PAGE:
generating images that look real, as the other goal is to eventually achieve results as
close to the BESO optimisation outcomes as possible, L1 loss is added to the total loss
with a considerable weight of λ to force the output to be close to the ground truth. L1
loss is chosen out of L2 loss because it encourages less blurring effect of images
compared to L2 loss. In the experiments, the weight is set to 125 (λ = 125) to emphasise
the importance of L1 loss in this particular task.
=arg min
 (,)+ ℒ1 () (1)
cGAN(,) = ,[log (,)] +[log(1− (,())] (2)
1()=,[ − ()1] (3)
OptiGAN is trained in two steps: the coarse generator and discriminator are trained
first, after which the fine generator and discriminator are trained. Both parts of the
network are trained for 200 epochs to achieve the demonstrated results. Following the
conventions, instead of minimising log(1− (,()), the trainings maximise
log((,()) to avoid saturating log(1− (,()) in the early training stage.
The initial learning rate is 0.0005 decaying to 0 in the last 100 epochs and the Adam
optimiser is used. Figure 4 shows the history of the cGAN loss and L1 loss during the
two training procedures.
Figure 4 The cGAN loss and L1 loss during the coarse training and fine training
The coarse generator and fine generator take different types of input and are paired
with different discriminators as introduced in section 2.1.1, so it is not considered
practical to compare the absolute value of the corresponding cGAN losses of the coarse
and fine models. Even though, the cGAN loss improves from the beginning to the last
epoch in both cases, as shown in Figure 4. In contrast, for both generators, the L1 loss
is calculated according to the same ground truth, and it can be discovered that the fine
generator further decreases the L1 loss based on the coarse generator, which indicates
that the fine generator is able to further improve the accuracy of predicted topology
optimisation results by OptiGAN.
3. Results
During the training process, the L1 loss of OptiGAN reduced from over 80 to less than
20. More importantly and precisely, the pixel-wise accuracy is used to evaluate the
performance of the models. It is equal to the percentage of accurate pixels in a
prediction out of the total pixels of that image. Tested with 150 randomly selected
pieces of data different from the training set, the average pixel-wise accuracy of
OptiGAN is able to achieve 83.15%. Figure 5 demonstrates some of the testing results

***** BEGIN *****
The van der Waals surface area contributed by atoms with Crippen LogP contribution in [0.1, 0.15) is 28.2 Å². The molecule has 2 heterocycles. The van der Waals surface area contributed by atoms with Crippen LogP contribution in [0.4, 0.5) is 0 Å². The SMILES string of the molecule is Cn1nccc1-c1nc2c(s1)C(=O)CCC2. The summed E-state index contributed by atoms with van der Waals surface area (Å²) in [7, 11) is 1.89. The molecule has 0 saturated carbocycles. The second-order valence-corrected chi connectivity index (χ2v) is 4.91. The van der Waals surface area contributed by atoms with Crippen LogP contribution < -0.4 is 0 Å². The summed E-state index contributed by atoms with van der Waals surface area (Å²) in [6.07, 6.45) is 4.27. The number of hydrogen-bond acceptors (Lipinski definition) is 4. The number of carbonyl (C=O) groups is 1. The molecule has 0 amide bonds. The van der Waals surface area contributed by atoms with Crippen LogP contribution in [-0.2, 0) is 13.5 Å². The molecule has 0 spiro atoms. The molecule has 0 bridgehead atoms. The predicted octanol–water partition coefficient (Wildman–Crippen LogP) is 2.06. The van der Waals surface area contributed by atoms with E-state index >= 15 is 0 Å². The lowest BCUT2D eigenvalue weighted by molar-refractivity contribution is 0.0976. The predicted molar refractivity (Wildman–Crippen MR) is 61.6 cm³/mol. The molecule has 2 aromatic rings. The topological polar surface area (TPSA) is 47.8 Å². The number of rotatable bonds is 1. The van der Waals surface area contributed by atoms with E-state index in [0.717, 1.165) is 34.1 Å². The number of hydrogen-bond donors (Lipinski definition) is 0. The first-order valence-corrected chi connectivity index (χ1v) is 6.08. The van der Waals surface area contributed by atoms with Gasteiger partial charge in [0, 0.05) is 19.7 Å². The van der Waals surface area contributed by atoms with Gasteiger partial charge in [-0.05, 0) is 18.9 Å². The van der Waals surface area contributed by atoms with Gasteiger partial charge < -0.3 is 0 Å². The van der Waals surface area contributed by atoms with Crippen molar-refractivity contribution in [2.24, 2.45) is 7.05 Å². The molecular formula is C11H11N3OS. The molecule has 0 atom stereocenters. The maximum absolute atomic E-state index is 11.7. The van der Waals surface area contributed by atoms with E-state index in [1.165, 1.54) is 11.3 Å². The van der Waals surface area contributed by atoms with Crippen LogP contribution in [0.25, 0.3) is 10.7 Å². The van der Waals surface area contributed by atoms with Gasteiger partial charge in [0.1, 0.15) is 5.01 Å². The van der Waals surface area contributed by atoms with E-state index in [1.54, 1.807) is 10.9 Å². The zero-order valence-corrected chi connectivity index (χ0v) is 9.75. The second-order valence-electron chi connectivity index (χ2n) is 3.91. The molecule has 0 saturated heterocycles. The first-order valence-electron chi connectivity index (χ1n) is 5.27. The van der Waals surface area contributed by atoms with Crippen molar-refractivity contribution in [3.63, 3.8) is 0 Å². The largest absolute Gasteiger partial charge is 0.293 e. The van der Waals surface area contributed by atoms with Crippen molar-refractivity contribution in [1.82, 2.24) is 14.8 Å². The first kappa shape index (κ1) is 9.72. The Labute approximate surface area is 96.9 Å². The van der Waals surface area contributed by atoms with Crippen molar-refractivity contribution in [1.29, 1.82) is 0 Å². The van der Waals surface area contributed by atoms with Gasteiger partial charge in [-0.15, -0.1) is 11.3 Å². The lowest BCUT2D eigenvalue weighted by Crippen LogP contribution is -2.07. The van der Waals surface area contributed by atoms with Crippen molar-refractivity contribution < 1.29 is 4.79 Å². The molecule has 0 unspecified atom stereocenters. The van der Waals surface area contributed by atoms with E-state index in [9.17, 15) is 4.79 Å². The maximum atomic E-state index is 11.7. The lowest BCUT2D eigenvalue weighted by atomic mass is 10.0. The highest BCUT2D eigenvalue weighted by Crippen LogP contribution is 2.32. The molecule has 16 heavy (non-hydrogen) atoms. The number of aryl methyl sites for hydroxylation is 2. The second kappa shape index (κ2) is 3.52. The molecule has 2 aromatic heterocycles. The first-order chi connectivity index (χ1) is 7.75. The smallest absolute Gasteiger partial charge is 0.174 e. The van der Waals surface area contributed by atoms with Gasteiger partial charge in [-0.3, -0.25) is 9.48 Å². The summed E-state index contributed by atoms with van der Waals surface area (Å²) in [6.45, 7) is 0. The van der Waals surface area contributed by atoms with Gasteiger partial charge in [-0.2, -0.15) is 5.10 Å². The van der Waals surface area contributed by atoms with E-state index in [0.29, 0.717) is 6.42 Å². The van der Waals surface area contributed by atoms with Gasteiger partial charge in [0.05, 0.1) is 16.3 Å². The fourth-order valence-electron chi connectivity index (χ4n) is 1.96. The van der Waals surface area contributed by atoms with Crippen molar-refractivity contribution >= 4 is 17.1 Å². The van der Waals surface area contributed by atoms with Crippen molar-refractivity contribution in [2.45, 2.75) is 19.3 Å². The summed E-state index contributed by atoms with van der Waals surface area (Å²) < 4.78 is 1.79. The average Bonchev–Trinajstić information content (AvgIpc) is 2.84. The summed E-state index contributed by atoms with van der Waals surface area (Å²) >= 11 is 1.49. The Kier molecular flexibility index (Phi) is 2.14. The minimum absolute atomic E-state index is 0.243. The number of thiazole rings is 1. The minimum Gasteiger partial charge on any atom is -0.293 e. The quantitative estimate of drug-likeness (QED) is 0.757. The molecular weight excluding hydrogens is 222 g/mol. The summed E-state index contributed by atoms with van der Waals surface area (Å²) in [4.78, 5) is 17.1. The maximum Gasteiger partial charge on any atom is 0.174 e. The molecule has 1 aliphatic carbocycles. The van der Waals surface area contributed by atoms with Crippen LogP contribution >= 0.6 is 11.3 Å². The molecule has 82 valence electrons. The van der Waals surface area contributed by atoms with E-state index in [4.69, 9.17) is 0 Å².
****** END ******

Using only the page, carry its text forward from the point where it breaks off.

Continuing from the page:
in different load conditions with pixel-wise differences between the predictions and
ground truth visualised for each case.
Figure 5 Some prediction results of OptiGAN with ground truth and pixel-wise difference
4. Discussion
OptiGAN demonstrates the ability of a novel approach and its application in
architectural and structural form-finding. It is the extension of the SwarmBESO (multi-
agent-based topology optimisation) method proposed by Bao & Yan in 2020 (Bao et
al., 2021) to improve the diversity of the topological optimisation generative method.
It has the potential to significantly help architects and engineers save material and
produce more efficient structural layouts and building envelopes. It is valuable to
integrate two intelligent computational design methods, deep learning and topology
optimisation, for designers in the conceptual design phases.
However, the research is in a rudimentary phase and is temporarily constrained in
a range of two-dimensional solutions. Although set as an input variable, the design
domain in the current dataset includes only square geometries, despite that it can
perform well in this geometric range, as demonstrated in the testing results. To truly
diversify the spectrum of results and further increase the accuracy, it is very crucial that
OptiGAN must be trained with much more data of various design domains and load
conditions. Future line of research also includes further equipping the model with the
ability to solve three-dimensional topology optimisation problems.
5. Conclusion
This research develops OptiGAN, a non-iterative method to accelerate the topology
optimisation process of structures in architectural form-finding via conditional
generative adversarial networks with high accuracy. It demonstrates the process of
integrating topology optimisation and generative adversarial networks to establish an
artificial intelligence (AI) based structural optimisation technique. This new
methodology holds great potential for practical application in architecture and
engineering fields. It increases the diversity of outcome of the topology optimisation
generative design such as the application of shell (Figure 6).
Figure 6 Diverse BESO results of shell optimisation
We thank Nanjing Ameba Engineering Structure Optimization Research Institute for